Counting the Ways
I am a train buff, big-time, traveling on every Amtrak line in the U.S.A. L.A.-Chicago 33 times. Commuted to N.Y.C. I love trains! I have tried, but I cannot figure out a way to make commuter rail work in the Santa Barbara area [“The Third Lane Is a Train,” 4/1/10]. I must be honest with myself and my community and stick with the facts. Commuter rail loses money worldwide. To come anywhere close to break-even and have acceptable, affordable subsidies, there must be a large high-density population center on at least at one end of the commuter line, preferably at both ends; or high density populations in between.
In Santa Barbara, there is no high density area, and never will be because of strict, low rise, height limits. Oxnard and Ventura are cities in search of a central city. No city along most of the line will provide passengers because Mother Nature has put the mountains next to the ocean.
Carpinteria is too close to Santa Barbara for rail to work.
As is the case for most cities, commuter flow is one way: to Santa Barbara in the AM, to Ventura in the PM. That means work density in S.B. area and home density in Ventura County. High density means large work centers offering high density employment. Now, S.B. can’t even find space for a Walmart.
The only place where commuter rail works is where people can walk to work or home at one end. Walking works because you can walk all different directions. But transferring between rail-bus doesn’t work. Busses can only go a few directions at one time thus exceeding total acceptable commuter time.
Walking to and from home to stations is impossible. There are almost no homes within walking distance of the Camarillo, Oxnard, and Ventura depots. Likewise, walking to work in S.B. has the problem of very few places of employment within walking distance, other than SBCC.
Add to that reliability. Busses and trains must keep on-time schedules 24-7. Or else the commuter won’t trust the system and will discontinue using it.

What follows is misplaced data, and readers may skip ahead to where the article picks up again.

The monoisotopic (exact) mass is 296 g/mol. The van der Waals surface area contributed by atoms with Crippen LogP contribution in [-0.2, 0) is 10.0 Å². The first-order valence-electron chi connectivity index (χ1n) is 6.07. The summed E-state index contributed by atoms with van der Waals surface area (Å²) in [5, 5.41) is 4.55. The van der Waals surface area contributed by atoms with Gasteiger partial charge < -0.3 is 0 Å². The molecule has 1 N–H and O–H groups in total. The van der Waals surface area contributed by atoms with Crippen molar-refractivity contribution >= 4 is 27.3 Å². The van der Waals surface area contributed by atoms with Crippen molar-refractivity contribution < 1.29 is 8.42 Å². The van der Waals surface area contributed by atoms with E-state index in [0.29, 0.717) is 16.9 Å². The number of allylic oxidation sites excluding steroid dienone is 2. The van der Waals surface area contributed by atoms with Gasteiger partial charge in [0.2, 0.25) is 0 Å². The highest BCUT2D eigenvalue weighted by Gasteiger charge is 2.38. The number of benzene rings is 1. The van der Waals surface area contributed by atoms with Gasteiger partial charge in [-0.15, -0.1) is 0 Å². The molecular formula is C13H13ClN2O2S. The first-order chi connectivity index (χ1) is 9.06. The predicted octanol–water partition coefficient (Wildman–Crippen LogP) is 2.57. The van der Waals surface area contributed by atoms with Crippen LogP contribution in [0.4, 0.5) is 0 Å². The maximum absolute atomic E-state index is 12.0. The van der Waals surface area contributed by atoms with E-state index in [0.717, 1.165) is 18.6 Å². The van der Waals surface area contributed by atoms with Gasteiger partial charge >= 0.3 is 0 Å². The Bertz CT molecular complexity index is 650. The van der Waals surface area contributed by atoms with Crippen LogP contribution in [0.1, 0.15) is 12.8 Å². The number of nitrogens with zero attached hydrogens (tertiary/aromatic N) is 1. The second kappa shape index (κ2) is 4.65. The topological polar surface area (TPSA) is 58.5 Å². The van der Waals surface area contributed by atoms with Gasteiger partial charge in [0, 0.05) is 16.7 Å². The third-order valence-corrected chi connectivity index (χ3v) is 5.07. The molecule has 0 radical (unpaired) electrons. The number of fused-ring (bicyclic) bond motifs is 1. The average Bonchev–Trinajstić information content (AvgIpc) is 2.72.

Then there is the problem of rail equipment. We don’t need longer trains, we need more shorter trains. Because flow is one way, (morning/north and night/south), the train is essentially empty returning, and empty later in the day coming back to S.B. to pick up commuters. Maybe it is better just parking it all day in Goleta. You can’t begin to cover equipment costs with two 70-mile trips a day.
The 35-mile trip Oxnard-SB takes 50 minutes. If you add Goleta (10 miles) and/or Camarillo (10 miles) you must add 15 minutes for each, including 5-10 minute stop at S.B. or Oxnard. You ,are now out of range for acceptable communter time, remembering you still must get to and from the station.
Topping all this are facts that many people need their vehicles at work to get around, for tools, etc. Lack of high density dictates that services are a major work category, and to provide services, one needs a vehicle.
Together, it is not adding up.
Solution: First, stop this bickering between rail and freeway and let’s all put every effort into accomplishing both, because by the time either or both are accomplished, they probably will be obsolete, anyway.
Unfortunately, the “Not-in-my-back-yard” attitude against a third lane is a voice of the few slowing the needs of the many. This is hard to understand because both freeway and tracks are next to each other most of the way. “Back Yard”’s complaints work both ways. Remember the complaining when Union Pacific was going to put a siding along the Carpinteria bluffs?
Apply a common sense approach. Look at the facts and say. “If I did not live here, what is best for the community?” Maybe taking it to extremes gives us a clearer picture. Let’s pretend you have only one choice: All freeway and no rail vs. all rail and no freeway. Which would you chose?—Freeman Gosden Jr., Montecito